I’ll often put in an 18-hour day, sometimes within 24 hours, but that usually includes time set aside for breakfast, lunch, dinner, at least two snacks, a 2- to 3-mile walk, the first half hour of Today, running errands to the market or hardware store, emptying the dishwasher, doing a load of laundry, splitting and/or bringing in firewood, catching up on facebook, playing guitar, watching a movie, watching the evening news, and watching what’s on the DVR.
Wednesday was one of those rare 18-hour days in which I worked for pretty much 18 hours straight, editing the galleys of Two Birds before the publisher sends them off to the printer. While there were two more rounds of residual edits to tend to Thursday, the bulk of them were made Wednesday, when I sat here, pen in hand, printed-off pdf of my novel lying on the desk. Maybe it was because I was working with a hard copy, rather than staring at a computer monitor all day, that I was able to do it without my corneas melting. Whatever the reason, I was able to plow through it with just a few short breaks between 7 a.m. and 1 a.m. Tea helped. So did occasional stretching. And the whoopie pie-scented Yankee Candle votive soothed my mind all day and night.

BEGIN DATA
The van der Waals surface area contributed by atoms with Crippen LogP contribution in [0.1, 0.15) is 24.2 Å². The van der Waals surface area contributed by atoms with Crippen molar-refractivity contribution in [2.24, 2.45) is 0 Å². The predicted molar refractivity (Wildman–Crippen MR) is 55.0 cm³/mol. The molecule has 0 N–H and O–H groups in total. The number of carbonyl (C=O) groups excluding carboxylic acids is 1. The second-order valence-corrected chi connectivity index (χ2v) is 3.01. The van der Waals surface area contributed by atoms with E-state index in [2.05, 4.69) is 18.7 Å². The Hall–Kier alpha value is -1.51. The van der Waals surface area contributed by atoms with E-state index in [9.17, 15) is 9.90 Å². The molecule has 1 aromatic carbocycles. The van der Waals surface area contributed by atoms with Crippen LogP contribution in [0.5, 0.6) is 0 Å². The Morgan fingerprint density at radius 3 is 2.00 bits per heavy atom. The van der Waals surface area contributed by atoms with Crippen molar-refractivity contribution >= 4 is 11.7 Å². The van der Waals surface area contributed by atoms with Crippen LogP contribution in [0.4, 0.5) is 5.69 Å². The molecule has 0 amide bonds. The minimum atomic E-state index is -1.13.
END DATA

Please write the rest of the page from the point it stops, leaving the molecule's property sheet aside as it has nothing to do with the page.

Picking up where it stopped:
The original plan was to have Two Birds available by now (December 21) – at least available to order online – but we’ve all heard about best laid plans. Technical difficulties. That sort of thing. At any rate, last I heard the thing is off to the printers, and ought to be out by New Year’s Day. Naturally, I’ll keep you all posted.
To that end, I must apologize to those who have gone to Kennebooks looking for Two Birds, perhaps based upon what they read in The Village, Current Publication’s new monthly freebie mailed to thousands of homes in the Kennebunks. I provided that press release for their January edition, and having been a newspaper man, I should have realized that it would be released before January, and even earlier than usual given print dates adjusted for the holidays. Assuming the book would be at Kennebooks – as well as Marlows and other gift and bookstores – in January…well, you get the idea.
That being said, I was surprised and pleased as punch to hear that people asked for it. That news made my day.
Editing the galleys was gratifying in one way, in that I found that I liked the story. I am my harshest critic (to date), so I was relieved to still find merit in the tale, and hope that others will eventually agree with me. Time will tell.
One systemic problem with the manuscript was the presence of single quotes, which I had used throughout the original draft, perhaps thinking I was British. Alexandra cleaned up most of them, but several sneaked through from draft to draft, obviously dying to be published. I understand. I feel the same way.